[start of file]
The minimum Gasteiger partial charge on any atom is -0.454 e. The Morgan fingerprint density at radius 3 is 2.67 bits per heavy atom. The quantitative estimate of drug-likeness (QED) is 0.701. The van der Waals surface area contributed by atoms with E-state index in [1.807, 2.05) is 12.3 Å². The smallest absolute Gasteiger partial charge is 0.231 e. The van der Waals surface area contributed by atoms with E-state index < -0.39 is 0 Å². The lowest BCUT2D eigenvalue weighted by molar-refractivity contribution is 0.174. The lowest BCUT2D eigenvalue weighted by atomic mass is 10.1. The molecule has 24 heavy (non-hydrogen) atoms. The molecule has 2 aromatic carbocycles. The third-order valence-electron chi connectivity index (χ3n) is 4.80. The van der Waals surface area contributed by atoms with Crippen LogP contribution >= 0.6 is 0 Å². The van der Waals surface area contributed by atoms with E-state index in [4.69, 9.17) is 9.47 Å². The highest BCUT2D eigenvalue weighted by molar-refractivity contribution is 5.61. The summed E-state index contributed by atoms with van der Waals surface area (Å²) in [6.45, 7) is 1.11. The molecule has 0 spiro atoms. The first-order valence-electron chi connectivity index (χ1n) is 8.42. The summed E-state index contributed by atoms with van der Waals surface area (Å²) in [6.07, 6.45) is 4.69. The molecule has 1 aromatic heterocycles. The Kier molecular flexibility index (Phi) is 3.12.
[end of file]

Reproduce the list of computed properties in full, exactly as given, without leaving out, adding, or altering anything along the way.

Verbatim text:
The minimum Gasteiger partial charge on any atom is -0.454 e. The Morgan fingerprint density at radius 3 is 2.67 bits per heavy atom. The quantitative estimate of drug-likeness (QED) is 0.701. The van der Waals surface area contributed by atoms with E-state index in [1.807, 2.05) is 12.3 Å². The smallest absolute Gasteiger partial charge is 0.231 e. The van der Waals surface area contributed by atoms with E-state index < -0.39 is 0 Å². The lowest BCUT2D eigenvalue weighted by molar-refractivity contribution is 0.174. The lowest BCUT2D eigenvalue weighted by atomic mass is 10.1. The molecule has 24 heavy (non-hydrogen) atoms. The molecule has 2 aromatic carbocycles. The third-order valence-electron chi connectivity index (χ3n) is 4.80. The van der Waals surface area contributed by atoms with Crippen LogP contribution >= 0.6 is 0 Å². The van der Waals surface area contributed by atoms with E-state index in [4.69, 9.17) is 9.47 Å². The highest BCUT2D eigenvalue weighted by molar-refractivity contribution is 5.61. The summed E-state index contributed by atoms with van der Waals surface area (Å²) in [6.45, 7) is 1.11. The molecule has 0 spiro atoms. The first-order valence-electron chi connectivity index (χ1n) is 8.42. The summed E-state index contributed by atoms with van der Waals surface area (Å²) in [6.07, 6.45) is 4.69. The molecule has 1 aromatic heterocycles. The Kier molecular flexibility index (Phi) is 3.12.